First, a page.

WICHITA, Kan. (KSNW) — In 2005 Greenwood County Sheriff Matt Samuels was shot and killed while serving a warrant. 12 years later and the Samuels name lives on.
His son, Heath Samuels, is finishing up his first term as sheriff in Greenwood County. Fulfilling his father’s legacy. Samuels says it is something he has always dreamed of doing.
Now he has set his sights on finishing what his father started, while also creating a legacy of his own.
Tune in Thursday night at 10 to hear how Sheriff Samuels is using his past pain to pave the way for a better future in Greenwood County.
HARVEY COUNTY, Kan. (KSNW) – Voters in Harvey County will soon decide the fate of one of its three county parks: Camp Hawk.
Camp Hawk is located just south of Newton and offers fishing, camping, disc golf and a shelter available for rent, which is often used for weddings, scout meetings or family reunions. Whether it stays or whether it sells is up to the people.
Over a year ago, Harvey County commissioners proposed the sale of the park as a budget measure. This move was met by opposition, who then gathered signatures for a protest petition, putting the item on the ballot. A group, “Vote No Camp Hawk” has spent the last year talking to voters and handing out flyers to get their message out.
“This is a huge asset in our community, all three of our county parks are…they’re great places for families to grow and for us to be able to build our communities,” Brittany Welch with Camp Hawk Vote No said on Sunday.
The county also has Harvey County East Park and Harvey County West Park.
Welch moved to Harvey County years ago and Camp Hawk was a place she began going with friends and the disc golf community. Her passion for the park led her to join the county’s parks advisory board. Welch explains, now up to 4 percent of Harvey County voters have signed their protest petition. It’s a trend she hopes carries over to the ballot box next week.
“Once you lose that space, you’re not going to get it back. You’re not going to get a space back for your family to come to have a wedding to make those memories,” Welch said.
Along with Welch, Newton business owner Daniel Harms also actively participates in Camp Hawk Vote No. He donated funds to the space when the disc golf course was opened over 15 years ago.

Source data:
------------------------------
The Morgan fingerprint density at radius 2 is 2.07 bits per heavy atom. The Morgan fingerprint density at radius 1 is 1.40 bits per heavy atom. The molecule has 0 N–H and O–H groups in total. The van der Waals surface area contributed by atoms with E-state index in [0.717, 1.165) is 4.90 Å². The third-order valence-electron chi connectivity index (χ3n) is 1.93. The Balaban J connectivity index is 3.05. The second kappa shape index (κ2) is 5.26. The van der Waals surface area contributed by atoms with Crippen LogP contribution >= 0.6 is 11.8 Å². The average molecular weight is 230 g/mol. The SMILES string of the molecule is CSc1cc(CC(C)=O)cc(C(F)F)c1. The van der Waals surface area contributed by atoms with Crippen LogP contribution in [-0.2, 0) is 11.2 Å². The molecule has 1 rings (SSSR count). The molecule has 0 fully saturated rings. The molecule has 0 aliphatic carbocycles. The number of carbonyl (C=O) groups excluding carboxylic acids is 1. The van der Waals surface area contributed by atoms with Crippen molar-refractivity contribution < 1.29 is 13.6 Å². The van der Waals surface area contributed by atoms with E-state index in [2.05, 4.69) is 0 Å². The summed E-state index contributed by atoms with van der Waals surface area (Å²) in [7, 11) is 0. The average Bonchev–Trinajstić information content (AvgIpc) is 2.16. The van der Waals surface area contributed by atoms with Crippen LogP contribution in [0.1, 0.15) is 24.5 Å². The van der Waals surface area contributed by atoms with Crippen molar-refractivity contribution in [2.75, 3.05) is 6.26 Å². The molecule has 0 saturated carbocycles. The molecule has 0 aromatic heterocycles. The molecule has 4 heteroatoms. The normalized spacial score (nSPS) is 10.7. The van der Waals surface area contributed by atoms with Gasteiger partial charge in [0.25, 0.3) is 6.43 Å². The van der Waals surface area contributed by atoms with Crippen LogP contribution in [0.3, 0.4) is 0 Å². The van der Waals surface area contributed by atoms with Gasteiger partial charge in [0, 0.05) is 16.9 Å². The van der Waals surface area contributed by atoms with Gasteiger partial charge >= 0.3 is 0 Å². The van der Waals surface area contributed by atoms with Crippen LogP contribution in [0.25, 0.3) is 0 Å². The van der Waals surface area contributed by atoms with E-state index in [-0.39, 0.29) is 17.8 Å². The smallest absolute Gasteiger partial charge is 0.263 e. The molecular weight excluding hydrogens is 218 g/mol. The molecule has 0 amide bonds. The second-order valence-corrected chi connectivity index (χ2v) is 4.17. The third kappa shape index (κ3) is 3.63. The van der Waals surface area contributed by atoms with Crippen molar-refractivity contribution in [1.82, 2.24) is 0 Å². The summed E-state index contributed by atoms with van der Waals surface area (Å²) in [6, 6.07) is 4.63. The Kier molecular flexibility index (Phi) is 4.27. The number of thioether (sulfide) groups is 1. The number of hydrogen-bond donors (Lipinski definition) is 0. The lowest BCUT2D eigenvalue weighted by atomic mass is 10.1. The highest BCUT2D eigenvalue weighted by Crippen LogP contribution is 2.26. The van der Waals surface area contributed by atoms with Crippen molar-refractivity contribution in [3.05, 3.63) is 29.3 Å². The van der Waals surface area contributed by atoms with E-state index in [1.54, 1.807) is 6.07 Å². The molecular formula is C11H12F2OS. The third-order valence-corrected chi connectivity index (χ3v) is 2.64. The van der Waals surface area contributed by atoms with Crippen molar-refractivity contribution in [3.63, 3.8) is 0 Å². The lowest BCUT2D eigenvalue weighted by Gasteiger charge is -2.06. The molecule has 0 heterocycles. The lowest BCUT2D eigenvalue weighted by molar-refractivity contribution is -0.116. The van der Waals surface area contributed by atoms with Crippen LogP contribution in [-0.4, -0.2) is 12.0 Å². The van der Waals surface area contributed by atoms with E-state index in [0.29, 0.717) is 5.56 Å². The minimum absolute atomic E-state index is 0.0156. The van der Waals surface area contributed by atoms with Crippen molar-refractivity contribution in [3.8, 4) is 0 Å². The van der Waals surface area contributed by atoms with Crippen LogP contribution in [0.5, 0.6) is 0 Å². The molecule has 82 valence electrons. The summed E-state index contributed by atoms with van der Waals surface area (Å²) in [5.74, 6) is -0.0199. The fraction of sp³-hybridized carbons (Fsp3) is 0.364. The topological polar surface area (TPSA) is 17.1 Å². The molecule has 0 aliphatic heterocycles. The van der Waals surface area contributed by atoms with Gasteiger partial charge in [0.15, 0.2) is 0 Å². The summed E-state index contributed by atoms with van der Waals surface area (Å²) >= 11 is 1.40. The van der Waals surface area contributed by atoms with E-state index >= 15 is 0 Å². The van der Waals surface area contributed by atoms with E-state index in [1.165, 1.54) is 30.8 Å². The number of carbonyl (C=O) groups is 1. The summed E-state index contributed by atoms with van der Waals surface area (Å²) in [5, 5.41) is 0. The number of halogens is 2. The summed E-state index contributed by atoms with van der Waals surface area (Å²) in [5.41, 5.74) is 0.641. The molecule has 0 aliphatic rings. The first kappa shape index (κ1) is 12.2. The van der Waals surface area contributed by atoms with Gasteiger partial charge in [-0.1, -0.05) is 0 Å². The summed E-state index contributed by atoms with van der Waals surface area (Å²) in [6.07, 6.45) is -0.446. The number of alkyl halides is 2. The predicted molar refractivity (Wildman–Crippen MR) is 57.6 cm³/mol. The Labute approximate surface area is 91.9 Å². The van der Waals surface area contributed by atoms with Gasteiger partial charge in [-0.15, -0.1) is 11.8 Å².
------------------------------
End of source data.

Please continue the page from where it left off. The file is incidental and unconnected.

“This is a long term asset that’s very cheap to operate and something that can be used for the next 40 to 50 years like it has been used for 40 years in the past,” Harms said.
Harms says research shows that Camp Hawk occupies less than 1 percent of the county’s park budget and that the county has underspent its parks budget in recent years.
But on the other side of the coin, Harvey County commissioner Chip Westfall explains the county’s past with the park. Originally, Camp Hawk was owned by the YMCA in the early 1970’s, and after the YMCA went out of business, the city, county and YMCA negotiated and the county took possession.
Westfall says that when the tax lid law came into effect three years ago, the county had to sell surplus matierals and even two properties.
“All three parks need improvement and we were looking at, can we reduce by selling the park? The ballot specifically states that those funds, if ever sold, would be used at the other two parks so we looked at that option in part of our consideration and we need to keep both facilities, or all three facilities, if the vote goes to keep it, in a safe and operating condition,” Westfall said.
He explains that underspending the parks budget in recent years was a precautionary measure that had to do with a transition of several employees, including a parks director. Westfall says a state statute says you have to keep budgeted a maximum salary and maximum benefits should they be necessary in the transition.
Westfall said, seeing the opposing group form is “democracy at its finest” and while a previous administration tracked down an estimate for the park, updating parks and keeping them up to code can be costly, at least what he’s seen in the city of Newton’s efforts.
“This (selling) is just a tool we want to use if it becomes necessary. If we’d had a major recession again in the area, it’s gonna be tough with a tax lid,” Westfall said.
He called the proposal to sell an “advisory note”, adding that the county is not actively campaigning for the sale.
Election day is Tuesday, November 7.
To clear up a misconception, there are “Camp Hawk vote no” signs in yards across the county as well as signs that say “Vote Yes!”
The Vote YES signs represent a different measure on the ballot, the school bond vote.